What? There’s a lone wolf columnist out there intent on making Daesh, these days already a horse and buggy issue, a subject of his column?
Well, yes. We are well-timed this month to reflect, in the cold light of hindsight, on the malign legacy of the mock-up caliphate that Daesh had birthed in our region, given the fact that it was almost exactly six years ago, on May 14, 2015, that the group’s leader, Abu Bakr Al-Baghdadi, in an audio-taped message and in truculent language strangely at odds with his reedy voice, urged folks to “immigrate” to the “Islamic state” and “join the fight” in Iraq and Syria.
Roughly 40,000 aspiring caliphniks, pitiable souls from 81 countries — some accompanied by wives and children — answered the call.
It was as if there was a fatal attraction between the rapturous nihilism and primeval passions of the caliphate and the social alienation and emotional fragility of the caliphniks. Thus, Al-Baghdadi’s expansive invitation did not seem as comical then as it does today.
That year, keep in mind, Daesh was a movement at the peak of its power, holding under its control about a third of Syria and 40 per cent of Iraq.
It also had been able to co-opt faith and in its name commit unspeakable brutalities, including the use of sexual violence as a weapon of war against ethno-religious minorities, the wanton destruction of precious heritage sites, mass murder and beheadings of captured foreign journalists, among other atrocities.
During its reign of terror, there was violence and yet more violence wherever it set foot. Gratuitous violence. Violence for the sake of violence. Violence inflicted on innocents with no expectation that it would achieve desired political ends.
Why? Questions crowd upon us as we recall, say, the day when, on November 23, 2017, affiliated califnicks, operating in northers Sinai, detonated a bomb inside a mosque and then sprayed gunfire on the panicked Sufi worshippers, many children among them, as they fled the carnage, killing 305 people.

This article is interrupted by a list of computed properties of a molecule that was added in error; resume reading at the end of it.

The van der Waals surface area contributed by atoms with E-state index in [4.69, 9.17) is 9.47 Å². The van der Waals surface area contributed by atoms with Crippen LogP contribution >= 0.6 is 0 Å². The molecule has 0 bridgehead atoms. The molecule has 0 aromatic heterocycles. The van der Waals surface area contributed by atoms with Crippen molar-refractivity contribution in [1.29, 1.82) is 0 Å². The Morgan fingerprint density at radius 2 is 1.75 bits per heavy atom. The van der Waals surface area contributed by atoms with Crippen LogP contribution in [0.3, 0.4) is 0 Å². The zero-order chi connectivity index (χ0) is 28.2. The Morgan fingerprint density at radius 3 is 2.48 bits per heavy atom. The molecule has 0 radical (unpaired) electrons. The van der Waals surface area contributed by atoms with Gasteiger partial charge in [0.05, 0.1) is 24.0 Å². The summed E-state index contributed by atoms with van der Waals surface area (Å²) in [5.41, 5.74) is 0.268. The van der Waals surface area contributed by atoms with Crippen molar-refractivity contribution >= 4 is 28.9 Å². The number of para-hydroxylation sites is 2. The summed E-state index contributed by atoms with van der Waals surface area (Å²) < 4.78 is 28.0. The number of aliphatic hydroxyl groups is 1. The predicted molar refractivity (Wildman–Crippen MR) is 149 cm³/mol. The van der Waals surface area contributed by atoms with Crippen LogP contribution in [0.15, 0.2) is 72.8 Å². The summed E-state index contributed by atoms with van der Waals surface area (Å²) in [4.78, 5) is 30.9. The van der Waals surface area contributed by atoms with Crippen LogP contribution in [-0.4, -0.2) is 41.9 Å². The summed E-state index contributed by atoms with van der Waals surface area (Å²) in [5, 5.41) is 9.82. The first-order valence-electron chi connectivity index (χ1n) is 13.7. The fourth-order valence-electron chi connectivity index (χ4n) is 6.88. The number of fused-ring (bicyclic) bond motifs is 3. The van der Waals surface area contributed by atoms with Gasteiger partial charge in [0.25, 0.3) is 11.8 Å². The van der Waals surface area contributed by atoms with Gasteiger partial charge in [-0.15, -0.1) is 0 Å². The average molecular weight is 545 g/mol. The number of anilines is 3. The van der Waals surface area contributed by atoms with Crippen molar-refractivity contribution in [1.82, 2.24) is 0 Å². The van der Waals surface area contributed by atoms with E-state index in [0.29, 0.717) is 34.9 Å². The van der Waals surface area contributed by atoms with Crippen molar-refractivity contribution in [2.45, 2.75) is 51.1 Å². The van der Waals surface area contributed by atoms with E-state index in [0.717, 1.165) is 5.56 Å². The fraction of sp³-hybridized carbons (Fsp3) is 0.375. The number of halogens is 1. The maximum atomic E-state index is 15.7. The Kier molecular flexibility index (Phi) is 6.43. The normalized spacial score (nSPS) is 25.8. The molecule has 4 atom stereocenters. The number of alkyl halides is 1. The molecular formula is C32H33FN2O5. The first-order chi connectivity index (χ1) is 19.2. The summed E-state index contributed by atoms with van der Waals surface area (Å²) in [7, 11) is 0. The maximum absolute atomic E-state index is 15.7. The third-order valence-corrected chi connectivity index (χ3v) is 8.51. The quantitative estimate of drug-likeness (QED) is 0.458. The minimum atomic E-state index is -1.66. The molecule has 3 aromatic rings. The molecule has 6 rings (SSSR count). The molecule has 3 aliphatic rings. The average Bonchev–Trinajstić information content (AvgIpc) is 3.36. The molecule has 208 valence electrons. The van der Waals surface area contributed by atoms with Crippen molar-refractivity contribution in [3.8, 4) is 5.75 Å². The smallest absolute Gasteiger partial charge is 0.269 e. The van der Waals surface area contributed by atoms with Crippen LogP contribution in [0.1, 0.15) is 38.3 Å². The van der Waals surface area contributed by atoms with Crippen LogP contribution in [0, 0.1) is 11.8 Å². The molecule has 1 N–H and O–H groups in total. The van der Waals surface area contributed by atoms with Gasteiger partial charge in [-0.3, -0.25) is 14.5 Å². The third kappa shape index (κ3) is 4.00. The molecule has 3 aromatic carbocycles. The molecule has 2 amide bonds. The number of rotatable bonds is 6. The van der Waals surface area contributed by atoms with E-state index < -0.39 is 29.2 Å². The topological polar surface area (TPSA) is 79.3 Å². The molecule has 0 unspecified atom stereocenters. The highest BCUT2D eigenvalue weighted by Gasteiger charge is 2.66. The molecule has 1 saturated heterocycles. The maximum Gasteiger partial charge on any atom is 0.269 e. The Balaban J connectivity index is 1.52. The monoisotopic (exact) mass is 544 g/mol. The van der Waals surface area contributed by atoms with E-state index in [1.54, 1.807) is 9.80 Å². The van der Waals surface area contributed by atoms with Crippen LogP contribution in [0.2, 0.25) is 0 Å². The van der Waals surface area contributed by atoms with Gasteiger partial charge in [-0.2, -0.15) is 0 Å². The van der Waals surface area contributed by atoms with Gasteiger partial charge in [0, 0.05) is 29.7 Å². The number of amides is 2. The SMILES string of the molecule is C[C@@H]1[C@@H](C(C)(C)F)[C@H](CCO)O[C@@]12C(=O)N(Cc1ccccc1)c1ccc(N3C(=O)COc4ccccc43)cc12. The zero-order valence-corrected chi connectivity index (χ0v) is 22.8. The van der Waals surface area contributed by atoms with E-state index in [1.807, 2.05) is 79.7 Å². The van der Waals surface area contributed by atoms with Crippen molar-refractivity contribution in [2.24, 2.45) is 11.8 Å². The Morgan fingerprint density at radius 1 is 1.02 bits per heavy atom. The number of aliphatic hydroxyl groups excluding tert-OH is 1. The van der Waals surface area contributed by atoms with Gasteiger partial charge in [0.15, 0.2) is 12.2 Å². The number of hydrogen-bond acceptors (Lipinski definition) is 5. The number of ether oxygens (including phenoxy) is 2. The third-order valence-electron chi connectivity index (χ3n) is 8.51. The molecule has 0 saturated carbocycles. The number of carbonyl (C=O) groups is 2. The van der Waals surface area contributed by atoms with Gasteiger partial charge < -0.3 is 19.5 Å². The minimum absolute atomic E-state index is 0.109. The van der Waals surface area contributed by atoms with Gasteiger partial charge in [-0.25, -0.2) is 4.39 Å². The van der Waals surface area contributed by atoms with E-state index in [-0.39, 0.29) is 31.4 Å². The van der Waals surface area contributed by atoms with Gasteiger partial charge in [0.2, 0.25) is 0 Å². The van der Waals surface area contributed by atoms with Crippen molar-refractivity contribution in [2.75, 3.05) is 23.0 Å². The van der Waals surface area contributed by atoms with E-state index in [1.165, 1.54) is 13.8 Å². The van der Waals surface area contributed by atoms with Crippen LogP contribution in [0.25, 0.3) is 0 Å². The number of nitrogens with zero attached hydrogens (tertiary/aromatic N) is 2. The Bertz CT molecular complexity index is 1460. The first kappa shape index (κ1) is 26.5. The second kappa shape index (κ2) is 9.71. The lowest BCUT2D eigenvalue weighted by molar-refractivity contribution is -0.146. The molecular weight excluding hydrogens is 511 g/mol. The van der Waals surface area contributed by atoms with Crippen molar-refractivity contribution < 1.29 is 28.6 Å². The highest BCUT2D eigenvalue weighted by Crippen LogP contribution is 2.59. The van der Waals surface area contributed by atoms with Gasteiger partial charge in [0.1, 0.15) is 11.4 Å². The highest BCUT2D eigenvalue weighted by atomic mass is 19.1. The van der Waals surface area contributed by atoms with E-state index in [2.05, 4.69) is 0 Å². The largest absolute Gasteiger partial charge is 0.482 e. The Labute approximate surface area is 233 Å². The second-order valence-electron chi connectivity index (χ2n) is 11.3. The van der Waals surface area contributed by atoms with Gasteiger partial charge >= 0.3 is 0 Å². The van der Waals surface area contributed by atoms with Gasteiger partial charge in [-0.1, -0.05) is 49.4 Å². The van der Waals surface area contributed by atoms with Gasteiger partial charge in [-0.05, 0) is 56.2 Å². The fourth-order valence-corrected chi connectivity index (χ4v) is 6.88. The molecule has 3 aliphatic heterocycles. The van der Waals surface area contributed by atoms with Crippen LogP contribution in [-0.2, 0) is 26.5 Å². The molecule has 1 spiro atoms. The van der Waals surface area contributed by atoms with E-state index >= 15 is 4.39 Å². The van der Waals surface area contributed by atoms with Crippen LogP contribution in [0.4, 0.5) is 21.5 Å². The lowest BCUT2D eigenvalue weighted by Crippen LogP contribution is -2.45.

The question that tormented us at the time was this: what demented political paradigm, or perhaps demons preying on the soul, would sanctify the belief that innocent, apolitical, working class folk praying in a mosque are legitimate targets for slaughter?
But we do not ask that question today because today we know that the constitution of caliphniks’ personality, by that time, had become so brutalised — and thus their guilt so neutralised — that they saw elemental allure in perpetrating that kind of violence — violence for its own sake.
But because it was too vile and scurrilous a movement to produce those charities of the imagination, which are essential to humane order, Daesh was doomed to have a short lifespan, its end nigh. Look, men who destroy what is in them of man and resurrect what had been of primeval beast cannot survive among other men who are humanely disposed.
And sure enough, by March 2019, the wretched caliphate had lost its entire territory, with caliphniks, holed up in their last stronghold in the town of Baghouz, finally routed into surrender.
Several months later, a mere five years after he announced the establishment of his worldwide caliphate — a claim to eminent domain universally rejected, where it was not dismissively ridiculed by the Muslim world — Abu Bakr Al-Baghdadi, the caliph of all caliphniks, was killed in a coalition air strike, outside a dusty village in the Euphrates River Valley, near the Syrian-Iraqi border.
Not unique to Arab history
The dragon had let out its last puff.
This saga is not a phenomenon unique to Arab history. Europe, for example, has had its own Abu Bakr Al-Baghdadi in the person of Thomas Muntzer, the German pastor and theologian who led a pan-European, scorched-earth peasant uprising in 1525, aimed at ushering in a New Eden on the continent; just as it has had its own Daesh, which came into being after the German Democratic Republic was transformed into the Third Reich in 1933, a vicious entity that ushered in the venomous ideology of Nazim.
It is a mystery why the modern history of our part of the world had hidden within it so nihilistic an inward fire as to produce a movement dominated by caliphniks who turned the good in their faith — much as, say, the Crusaders had done in theirs after they breached the walls of Jerusalem in 1099 — into evil, the compassionate into the merciless and the human into the beast.
What is not a mystery is that today the human community inhabits a global village, made of diverse societies that, at a seminal level, together are edging closer to the recognition that they share a common humanity. That tentatively dawning recognition by denizens of that village augurs well all around.
— Fawaz Turki is a journalist, academic and author based in Washington. He is the author of The Disinherited: Journal of a Palestinian Exile